Joanna Everett MRCVS from Bath Vets passes on some expert advice on how to keep your family pet healthy

With human vaccinations taking up so many headlines across the country, now seems an appropriate time to talk about the importance of vaccinations to our pet’s health too. Just as with humans, our pet’s immune system helps protect against disease causing organisms (pathogens) that cause infection. However, some pathogens, usually those the body doesn’t recognise, can overwhelm the immune system causing serious illness.

Vaccination is a way to ‘teach’ the immune system how to recognise and fight specific viral and bacterial diseases in preparation for potential environmental exposure. The first animal vaccine invented was for chicken cholera in 1879 and in the 140+ years since then, vaccinations have allowed us to control life-threatening animal diseases, leading to increased healthy life-spans for our furry friends.

Puppies, kittens and rabbit kits are normally safe from most infections for the first few weeks of their lives thanks to the immunity passed onto them through their mother’s milk. However, as this maternally-derived immunity wanes, they become vulnerable to life-threatening infections. Vaccinating your new addition is one of the most important things you should do in your first few weeks as a responsible pet owner, and keeping these vaccinations up to date is a critical part of your proper preventive healthcare programme.

In the UK, we’ve been really good at vaccinating our pets and as a result of this, many of the diseases that we can protect against, for example, distemper, have become much less common. However, research by the PDSA shows that vaccination rates are dropping, especially in young animals. Their 2017 results show that just 75% of dogs (seven million) and 65% of cats (6.7 million) received a primary vaccination course. These are the lowest levels ever recorded by the PDSA Animal Wellbeing Report and compares with 82% of dogs and 72% of cats in 2011. Furthermore, only 66% of owners surveyed in 2017 had protected their pet with annual booster vaccinations, creating the risk that many potentially fatal diseases may make a comeback .

The ‘core’ vaccinations for UK dogs are canine distemper virus, canine adenovirus/infectious canine hepatitis, canine parvovirus and leptospirosis. Core vaccinations for cats are flu and enteritis if indoor only, plus feline leukaemia if your cat has any outdoor activity. In rabbits, myxomatosis and the two forms of rabbit viral haemorrhagic disease become the primary focus.

Non-core vaccinations include kennel cough and rabies, which are given depending on risk factors and travel needs. Some of these vaccinations last three years and so your pet’s annual booster will not contain the same components at every visit but will be targeted only against those diseases necessary.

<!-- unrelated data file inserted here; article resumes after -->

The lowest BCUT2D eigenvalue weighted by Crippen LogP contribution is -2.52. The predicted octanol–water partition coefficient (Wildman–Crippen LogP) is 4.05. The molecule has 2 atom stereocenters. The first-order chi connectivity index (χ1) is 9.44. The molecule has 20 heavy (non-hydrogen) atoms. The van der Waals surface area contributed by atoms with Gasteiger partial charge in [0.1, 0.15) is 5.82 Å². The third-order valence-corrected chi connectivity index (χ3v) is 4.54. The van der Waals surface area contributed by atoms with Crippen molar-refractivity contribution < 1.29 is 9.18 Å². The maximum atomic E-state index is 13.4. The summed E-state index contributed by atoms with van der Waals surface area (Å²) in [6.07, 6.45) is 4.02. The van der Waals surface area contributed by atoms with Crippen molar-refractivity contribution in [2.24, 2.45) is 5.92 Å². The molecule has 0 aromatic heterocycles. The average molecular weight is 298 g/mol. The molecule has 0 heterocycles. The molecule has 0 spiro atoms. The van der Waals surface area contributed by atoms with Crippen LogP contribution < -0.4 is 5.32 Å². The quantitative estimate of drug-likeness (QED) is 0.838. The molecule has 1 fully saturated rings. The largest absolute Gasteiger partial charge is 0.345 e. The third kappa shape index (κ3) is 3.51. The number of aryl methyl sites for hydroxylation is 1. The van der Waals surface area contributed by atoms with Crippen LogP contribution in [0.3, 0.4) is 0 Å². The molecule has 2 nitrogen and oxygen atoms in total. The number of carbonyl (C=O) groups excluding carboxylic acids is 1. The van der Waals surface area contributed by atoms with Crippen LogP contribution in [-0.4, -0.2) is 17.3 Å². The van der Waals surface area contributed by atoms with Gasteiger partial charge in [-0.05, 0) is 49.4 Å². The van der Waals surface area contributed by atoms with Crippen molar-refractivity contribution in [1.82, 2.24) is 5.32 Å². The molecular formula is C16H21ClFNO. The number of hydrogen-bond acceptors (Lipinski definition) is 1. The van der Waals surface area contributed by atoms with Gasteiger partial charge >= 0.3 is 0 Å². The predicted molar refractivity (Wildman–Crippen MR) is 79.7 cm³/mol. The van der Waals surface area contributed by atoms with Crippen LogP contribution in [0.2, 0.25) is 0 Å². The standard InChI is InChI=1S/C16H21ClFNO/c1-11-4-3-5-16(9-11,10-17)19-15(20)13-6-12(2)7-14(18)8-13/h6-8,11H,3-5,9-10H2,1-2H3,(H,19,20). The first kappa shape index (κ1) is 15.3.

Vaccinations are developed and produced under very strict safety rules and can’t be sold unless they’ve been licensed and proved to be safe and effective in use. Adverse effects from vaccines are very rare, especially in view of the millions of doses that are administered every year. The most common side-effects are mild and include lethargy, inappetence or tenderness at the injection site, usually lasting no longer than a few days. ‘Homeopathic vaccines’ have no scientific basis and cannot provoke the specific immune response that is needed to provide protection.

Additional reasons to ensure your pets vaccinations remain up to date include their requirement by reputable boarding kennels/catteries if your pet needs care when you go away on what is now a long overdue and much needed holiday! Rabies vaccination is a key part of the pet travel scheme if your dog or cat travels abroad with you, while many insurance policies will also require you to keep your pet’s preventative treatments up-to-date, so your policy is valid to make a claim.

Sadly, a lot of the diseases that your pet can catch if they aren’t vaccinated are, in most cases, fatal. Even if your pet catches one and is able to recover, they will often be left with long-term problems which can put them through on-going pain and distress, and leave you with some costly vet bills. For example, the average hospital stay for a puppy being treated for parvo is five to seven days. Costs for round the clock barrier nursing in isolation, veterinary care, medicines and fluids tot-up quickly, and bills can easily run into the thousands of pounds. Despite this intensive care, young pups are often not strong enough to survive the toll the virus takes on their bodies and many will die.

So, with vaccination at the top of all our minds, now is the time to dig out your pets vaccination records (or to give your vet a call) and ask yourself the question, is my pet fully protected against everything he or she could be?

For more details, contact Bath Vets at www.bathvetgroup.co.uk